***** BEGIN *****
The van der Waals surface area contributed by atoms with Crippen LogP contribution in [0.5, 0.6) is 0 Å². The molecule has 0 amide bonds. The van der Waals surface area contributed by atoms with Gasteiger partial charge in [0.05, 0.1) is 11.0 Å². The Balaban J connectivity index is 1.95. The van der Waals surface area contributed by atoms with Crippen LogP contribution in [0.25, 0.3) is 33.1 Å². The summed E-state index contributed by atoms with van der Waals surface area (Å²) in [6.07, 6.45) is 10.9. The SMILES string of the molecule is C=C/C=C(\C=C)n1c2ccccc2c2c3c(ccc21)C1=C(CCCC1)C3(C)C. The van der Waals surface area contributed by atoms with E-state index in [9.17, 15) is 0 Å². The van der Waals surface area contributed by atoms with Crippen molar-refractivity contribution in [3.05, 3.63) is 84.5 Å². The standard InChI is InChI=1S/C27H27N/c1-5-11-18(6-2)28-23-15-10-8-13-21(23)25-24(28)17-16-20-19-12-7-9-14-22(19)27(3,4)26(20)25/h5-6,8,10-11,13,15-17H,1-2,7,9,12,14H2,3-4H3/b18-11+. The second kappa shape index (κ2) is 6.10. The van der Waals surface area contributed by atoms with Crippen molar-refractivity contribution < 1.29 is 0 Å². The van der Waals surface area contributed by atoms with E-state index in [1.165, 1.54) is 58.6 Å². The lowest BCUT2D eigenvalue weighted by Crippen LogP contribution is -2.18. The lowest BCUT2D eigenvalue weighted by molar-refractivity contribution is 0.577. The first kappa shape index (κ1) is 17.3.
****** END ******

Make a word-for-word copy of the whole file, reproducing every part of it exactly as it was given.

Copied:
The van der Waals surface area contributed by atoms with Crippen LogP contribution in [0.5, 0.6) is 0 Å². The molecule has 0 amide bonds. The van der Waals surface area contributed by atoms with Gasteiger partial charge in [0.05, 0.1) is 11.0 Å². The Balaban J connectivity index is 1.95. The van der Waals surface area contributed by atoms with Crippen LogP contribution in [0.25, 0.3) is 33.1 Å². The summed E-state index contributed by atoms with van der Waals surface area (Å²) in [6.07, 6.45) is 10.9. The SMILES string of the molecule is C=C/C=C(\C=C)n1c2ccccc2c2c3c(ccc21)C1=C(CCCC1)C3(C)C. The van der Waals surface area contributed by atoms with E-state index in [9.17, 15) is 0 Å². The van der Waals surface area contributed by atoms with Crippen molar-refractivity contribution in [3.05, 3.63) is 84.5 Å². The standard InChI is InChI=1S/C27H27N/c1-5-11-18(6-2)28-23-15-10-8-13-21(23)25-24(28)17-16-20-19-12-7-9-14-22(19)27(3,4)26(20)25/h5-6,8,10-11,13,15-17H,1-2,7,9,12,14H2,3-4H3/b18-11+. The second kappa shape index (κ2) is 6.10. The van der Waals surface area contributed by atoms with Crippen molar-refractivity contribution < 1.29 is 0 Å². The van der Waals surface area contributed by atoms with E-state index in [1.165, 1.54) is 58.6 Å². The lowest BCUT2D eigenvalue weighted by Crippen LogP contribution is -2.18. The lowest BCUT2D eigenvalue weighted by molar-refractivity contribution is 0.577. The first kappa shape index (κ1) is 17.3.